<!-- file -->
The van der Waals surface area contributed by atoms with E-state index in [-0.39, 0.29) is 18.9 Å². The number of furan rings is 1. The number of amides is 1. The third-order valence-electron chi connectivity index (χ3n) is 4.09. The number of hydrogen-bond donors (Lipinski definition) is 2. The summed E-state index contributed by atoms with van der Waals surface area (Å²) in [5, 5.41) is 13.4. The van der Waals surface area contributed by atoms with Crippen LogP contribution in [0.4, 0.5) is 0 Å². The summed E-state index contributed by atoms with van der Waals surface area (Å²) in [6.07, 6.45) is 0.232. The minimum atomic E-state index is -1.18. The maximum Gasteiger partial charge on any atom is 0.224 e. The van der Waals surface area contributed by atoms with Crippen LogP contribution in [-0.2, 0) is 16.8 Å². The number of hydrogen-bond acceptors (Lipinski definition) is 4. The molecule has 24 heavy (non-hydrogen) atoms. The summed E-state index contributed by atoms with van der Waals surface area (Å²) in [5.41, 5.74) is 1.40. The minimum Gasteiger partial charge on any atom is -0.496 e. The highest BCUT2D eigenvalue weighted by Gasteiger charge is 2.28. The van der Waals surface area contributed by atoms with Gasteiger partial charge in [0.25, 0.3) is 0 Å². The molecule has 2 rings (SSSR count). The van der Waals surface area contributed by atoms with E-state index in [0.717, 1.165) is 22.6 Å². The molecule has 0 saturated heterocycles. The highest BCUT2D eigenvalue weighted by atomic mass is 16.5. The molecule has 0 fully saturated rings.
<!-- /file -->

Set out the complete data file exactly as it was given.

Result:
The van der Waals surface area contributed by atoms with E-state index in [-0.39, 0.29) is 18.9 Å². The number of furan rings is 1. The number of amides is 1. The third-order valence-electron chi connectivity index (χ3n) is 4.09. The number of hydrogen-bond donors (Lipinski definition) is 2. The summed E-state index contributed by atoms with van der Waals surface area (Å²) in [5, 5.41) is 13.4. The van der Waals surface area contributed by atoms with Crippen LogP contribution in [0.4, 0.5) is 0 Å². The summed E-state index contributed by atoms with van der Waals surface area (Å²) in [6.07, 6.45) is 0.232. The minimum atomic E-state index is -1.18. The maximum Gasteiger partial charge on any atom is 0.224 e. The van der Waals surface area contributed by atoms with Crippen LogP contribution in [-0.2, 0) is 16.8 Å². The number of hydrogen-bond acceptors (Lipinski definition) is 4. The molecule has 24 heavy (non-hydrogen) atoms. The summed E-state index contributed by atoms with van der Waals surface area (Å²) in [5.41, 5.74) is 1.40. The minimum Gasteiger partial charge on any atom is -0.496 e. The highest BCUT2D eigenvalue weighted by Gasteiger charge is 2.28. The van der Waals surface area contributed by atoms with Gasteiger partial charge in [0.25, 0.3) is 0 Å². The molecule has 2 rings (SSSR count). The van der Waals surface area contributed by atoms with E-state index in [0.717, 1.165) is 22.6 Å². The molecule has 0 saturated heterocycles. The highest BCUT2D eigenvalue weighted by atomic mass is 16.5. The molecule has 0 fully saturated rings.